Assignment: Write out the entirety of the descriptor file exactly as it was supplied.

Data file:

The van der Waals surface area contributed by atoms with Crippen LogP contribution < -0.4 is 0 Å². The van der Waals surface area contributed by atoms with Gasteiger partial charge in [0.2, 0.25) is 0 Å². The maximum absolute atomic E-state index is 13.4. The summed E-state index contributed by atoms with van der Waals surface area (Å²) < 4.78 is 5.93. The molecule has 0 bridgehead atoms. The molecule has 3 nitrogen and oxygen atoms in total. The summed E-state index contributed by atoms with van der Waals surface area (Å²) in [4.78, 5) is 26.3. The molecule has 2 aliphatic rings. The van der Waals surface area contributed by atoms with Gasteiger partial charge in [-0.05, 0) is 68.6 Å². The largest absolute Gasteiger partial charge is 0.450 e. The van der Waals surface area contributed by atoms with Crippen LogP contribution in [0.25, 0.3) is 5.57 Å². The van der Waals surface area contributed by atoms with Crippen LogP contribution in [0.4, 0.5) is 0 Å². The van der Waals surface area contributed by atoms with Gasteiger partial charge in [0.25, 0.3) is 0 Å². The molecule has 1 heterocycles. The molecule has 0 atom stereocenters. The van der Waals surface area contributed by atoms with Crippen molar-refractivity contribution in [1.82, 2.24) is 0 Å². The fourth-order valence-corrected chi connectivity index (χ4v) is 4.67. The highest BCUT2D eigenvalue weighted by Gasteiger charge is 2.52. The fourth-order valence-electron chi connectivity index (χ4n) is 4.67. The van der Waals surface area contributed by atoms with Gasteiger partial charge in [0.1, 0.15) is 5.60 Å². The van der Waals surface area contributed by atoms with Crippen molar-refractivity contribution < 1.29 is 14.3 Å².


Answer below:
The van der Waals surface area contributed by atoms with Crippen LogP contribution < -0.4 is 0 Å². The van der Waals surface area contributed by atoms with Gasteiger partial charge in [0.2, 0.25) is 0 Å². The maximum absolute atomic E-state index is 13.4. The summed E-state index contributed by atoms with van der Waals surface area (Å²) < 4.78 is 5.93. The molecule has 0 bridgehead atoms. The molecule has 3 nitrogen and oxygen atoms in total. The summed E-state index contributed by atoms with van der Waals surface area (Å²) in [4.78, 5) is 26.3. The molecule has 2 aliphatic rings. The van der Waals surface area contributed by atoms with Gasteiger partial charge in [-0.05, 0) is 68.6 Å². The largest absolute Gasteiger partial charge is 0.450 e. The van der Waals surface area contributed by atoms with Crippen LogP contribution in [0.25, 0.3) is 5.57 Å². The van der Waals surface area contributed by atoms with Crippen LogP contribution in [0.4, 0.5) is 0 Å². The van der Waals surface area contributed by atoms with Gasteiger partial charge in [0.25, 0.3) is 0 Å². The molecule has 1 heterocycles. The molecule has 0 atom stereocenters. The van der Waals surface area contributed by atoms with Crippen molar-refractivity contribution in [1.82, 2.24) is 0 Å². The fourth-order valence-corrected chi connectivity index (χ4v) is 4.67. The highest BCUT2D eigenvalue weighted by Gasteiger charge is 2.52. The fourth-order valence-electron chi connectivity index (χ4n) is 4.67. The van der Waals surface area contributed by atoms with Gasteiger partial charge in [0.1, 0.15) is 5.60 Å². The van der Waals surface area contributed by atoms with Crippen molar-refractivity contribution < 1.29 is 14.3 Å².